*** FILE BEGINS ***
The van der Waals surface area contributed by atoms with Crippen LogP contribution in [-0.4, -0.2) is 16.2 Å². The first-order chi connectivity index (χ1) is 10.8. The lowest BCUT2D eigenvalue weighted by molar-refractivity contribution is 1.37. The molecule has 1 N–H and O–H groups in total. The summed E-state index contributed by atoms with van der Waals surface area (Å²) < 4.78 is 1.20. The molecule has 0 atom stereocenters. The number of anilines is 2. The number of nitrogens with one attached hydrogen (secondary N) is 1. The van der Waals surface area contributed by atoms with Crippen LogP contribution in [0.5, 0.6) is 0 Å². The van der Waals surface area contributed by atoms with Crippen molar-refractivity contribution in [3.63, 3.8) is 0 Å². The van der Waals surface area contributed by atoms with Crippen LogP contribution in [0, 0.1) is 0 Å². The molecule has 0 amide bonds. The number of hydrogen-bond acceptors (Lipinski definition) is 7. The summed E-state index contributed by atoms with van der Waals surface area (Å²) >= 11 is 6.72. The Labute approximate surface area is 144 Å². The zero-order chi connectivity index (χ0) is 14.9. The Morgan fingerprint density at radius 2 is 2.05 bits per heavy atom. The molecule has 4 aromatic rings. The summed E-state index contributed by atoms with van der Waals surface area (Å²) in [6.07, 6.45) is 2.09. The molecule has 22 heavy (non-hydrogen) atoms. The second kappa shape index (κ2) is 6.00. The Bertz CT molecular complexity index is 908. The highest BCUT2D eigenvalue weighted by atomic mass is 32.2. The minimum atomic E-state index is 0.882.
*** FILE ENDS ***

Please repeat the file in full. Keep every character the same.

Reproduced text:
The van der Waals surface area contributed by atoms with Crippen LogP contribution in [-0.4, -0.2) is 16.2 Å². The first-order chi connectivity index (χ1) is 10.8. The lowest BCUT2D eigenvalue weighted by molar-refractivity contribution is 1.37. The molecule has 1 N–H and O–H groups in total. The summed E-state index contributed by atoms with van der Waals surface area (Å²) < 4.78 is 1.20. The molecule has 0 atom stereocenters. The number of anilines is 2. The number of nitrogens with one attached hydrogen (secondary N) is 1. The van der Waals surface area contributed by atoms with Crippen LogP contribution in [0.5, 0.6) is 0 Å². The van der Waals surface area contributed by atoms with Crippen molar-refractivity contribution in [3.63, 3.8) is 0 Å². The van der Waals surface area contributed by atoms with Crippen LogP contribution in [0, 0.1) is 0 Å². The molecule has 0 amide bonds. The number of hydrogen-bond acceptors (Lipinski definition) is 7. The summed E-state index contributed by atoms with van der Waals surface area (Å²) >= 11 is 6.72. The Labute approximate surface area is 144 Å². The zero-order chi connectivity index (χ0) is 14.9. The Morgan fingerprint density at radius 2 is 2.05 bits per heavy atom. The molecule has 4 aromatic rings. The summed E-state index contributed by atoms with van der Waals surface area (Å²) in [6.07, 6.45) is 2.09. The molecule has 22 heavy (non-hydrogen) atoms. The second kappa shape index (κ2) is 6.00. The Bertz CT molecular complexity index is 908. The highest BCUT2D eigenvalue weighted by atomic mass is 32.2. The minimum atomic E-state index is 0.882.